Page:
In early 2013 the U.S. Navy activated its first maritime surveillance squadron (VP-16) equipped with the new P-8A aircraft. Late in 2013 VP-16 sent two of its P-8As off to Okinawa for seven months of patrolling, intelligence gathering and getting a better idea of how the aircraft operates for extended periods in the tropics. This will also make it possible to see how well the P-8A is at hunting down Chinese submarines, which have been at sea a lot more often in the last few years.
The P-8 Poseidon is based on the widely used Boeing 737 airliner. Although the Boeing 737 based P-8A is a two engine jet, compared to the four engine turboprop P-3 it is replacing, it is a more capable plane. The P-8A has 23 percent more floor space and is larger (38 meter/118 foot wingspan, versus 32.25 meter/100 foot) and heavier (83 tons versus 61). Most other characteristics are the same. Both can stay in the air about 10 hours per sortie. Speed is different. Cruise speed for the 737 is 910 kilometers an hour, versus 590 for the P-3. This makes it possible for the P-8A to get to a patrol area faster, which is a major advantage when chasing down subs first spotted by distant sonar arrays or satellites. The 737 has, like the P-3, been equipped with hard points on the wings for torpedoes or missiles. The P-3 can also carry more weapons (9 tons versus 5.6). This is less of a factor as the weapons (torpedoes, missiles, mines, sonobouys) are lighter and more effective today and that trend continues. Both carry the same size crew of 10-11 pilots and equipment operators. Both aircraft carry search radar and various other sensors.
The B-737 is a more modern design and has been used successfully since the 1960s by commercial aviation. Navy aviators are confident that it will be as reliable as the P-3, which was based on the Electra civilian airliner that first flew in 1954. Only 170 Electras were built, plus 600 P-3s. Some Electras are still in service. The Boeing 737 first flew in 1965, and nearly 5,000 have been built with more than 3,000 on order. The P-8A will be the first 737 designed with a bomb bay and four wing racks for weapons. The P-8 costs about $275 million each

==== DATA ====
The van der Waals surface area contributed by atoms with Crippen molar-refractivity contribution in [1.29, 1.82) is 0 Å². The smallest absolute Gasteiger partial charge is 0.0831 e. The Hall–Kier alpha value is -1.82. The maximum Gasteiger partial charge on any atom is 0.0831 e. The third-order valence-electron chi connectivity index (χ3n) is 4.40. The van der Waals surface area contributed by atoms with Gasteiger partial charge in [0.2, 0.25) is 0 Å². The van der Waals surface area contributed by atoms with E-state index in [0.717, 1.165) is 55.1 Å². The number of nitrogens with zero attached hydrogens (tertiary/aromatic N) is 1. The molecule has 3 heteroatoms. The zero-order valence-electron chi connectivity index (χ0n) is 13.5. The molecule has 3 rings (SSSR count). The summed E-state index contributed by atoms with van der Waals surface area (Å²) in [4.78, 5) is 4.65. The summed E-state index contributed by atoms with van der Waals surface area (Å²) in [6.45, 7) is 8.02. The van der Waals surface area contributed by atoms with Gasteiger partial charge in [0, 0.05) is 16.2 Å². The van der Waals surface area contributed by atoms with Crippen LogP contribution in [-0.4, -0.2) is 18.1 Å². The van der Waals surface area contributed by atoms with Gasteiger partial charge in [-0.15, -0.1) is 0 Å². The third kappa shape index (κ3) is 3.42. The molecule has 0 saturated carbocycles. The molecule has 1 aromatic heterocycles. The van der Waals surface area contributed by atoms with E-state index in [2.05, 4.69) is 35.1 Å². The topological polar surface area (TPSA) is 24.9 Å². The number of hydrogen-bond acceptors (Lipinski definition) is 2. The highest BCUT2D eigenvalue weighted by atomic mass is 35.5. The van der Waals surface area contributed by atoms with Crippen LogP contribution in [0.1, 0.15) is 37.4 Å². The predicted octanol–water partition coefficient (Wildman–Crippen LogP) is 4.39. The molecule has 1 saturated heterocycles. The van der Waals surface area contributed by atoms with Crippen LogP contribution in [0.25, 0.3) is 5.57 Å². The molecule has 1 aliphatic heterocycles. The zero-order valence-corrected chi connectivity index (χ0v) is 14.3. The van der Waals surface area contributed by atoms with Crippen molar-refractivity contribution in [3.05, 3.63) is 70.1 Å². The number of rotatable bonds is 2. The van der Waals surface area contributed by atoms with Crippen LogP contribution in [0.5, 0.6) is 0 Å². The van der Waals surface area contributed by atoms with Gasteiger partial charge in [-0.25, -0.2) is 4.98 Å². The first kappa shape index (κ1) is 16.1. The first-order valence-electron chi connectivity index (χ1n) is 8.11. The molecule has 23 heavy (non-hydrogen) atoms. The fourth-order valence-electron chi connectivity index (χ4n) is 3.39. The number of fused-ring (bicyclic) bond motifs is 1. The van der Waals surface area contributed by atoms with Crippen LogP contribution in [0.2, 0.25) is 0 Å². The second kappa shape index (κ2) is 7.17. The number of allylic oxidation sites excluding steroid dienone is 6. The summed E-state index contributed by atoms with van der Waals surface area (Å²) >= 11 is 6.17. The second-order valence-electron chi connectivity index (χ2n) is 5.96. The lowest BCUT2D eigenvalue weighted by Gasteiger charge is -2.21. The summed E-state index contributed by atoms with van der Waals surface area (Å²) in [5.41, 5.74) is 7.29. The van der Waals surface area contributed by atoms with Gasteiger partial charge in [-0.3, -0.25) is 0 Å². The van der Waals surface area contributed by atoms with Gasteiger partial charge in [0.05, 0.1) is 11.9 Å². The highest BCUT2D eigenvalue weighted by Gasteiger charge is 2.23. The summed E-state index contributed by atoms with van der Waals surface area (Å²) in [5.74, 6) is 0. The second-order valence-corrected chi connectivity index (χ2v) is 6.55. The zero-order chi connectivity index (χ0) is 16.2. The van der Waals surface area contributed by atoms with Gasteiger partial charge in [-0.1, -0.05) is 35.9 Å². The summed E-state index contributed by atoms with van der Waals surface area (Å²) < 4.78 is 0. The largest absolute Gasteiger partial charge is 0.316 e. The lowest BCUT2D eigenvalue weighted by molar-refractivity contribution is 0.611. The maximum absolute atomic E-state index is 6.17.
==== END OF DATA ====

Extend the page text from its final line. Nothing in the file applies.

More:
In May 2013 India received the first of 24 P-8Is, and that aircraft was soon being flown around to various naval air bases that it expects to operate from. This includes the naval air base in the Andaman and Nicobar Islands, where P-8Is would be able to watch the three main Chinese trade routes through the Indian Ocean.
In the last three years India has increased its P-8I order from 8 to 24 aircraft. Only 12 are actually on order, but the admirals expect the performance of the P-8I to convince the government to pay for another twelve. The Indian Navy was allowed to buy P-8Is largely in response to growing Chinese naval activity in the Indian Ocean. It was back in 2008 that India ordered its initial eight P-8s, for about $220 million each. The growing expense of maintaining their existing Russian Tu-142M reconnaissance aircraft, and the need for a more capable recon aircraft, led to that initial order. The first P-8I arrived ahead of schedule.
The U.S. was willing to provide a customized (to Indian needs) version of the P-9 at a price the Indians could justify. Other navies in the region that used the P-3 were enthusiastic about the P-8 as a worthy successor to the reliable and effective P-3. The U.S. and Indian navies both received the P-8 at about the same time. The Indians P-8Is are slightly different than the P-8A the Americans will use.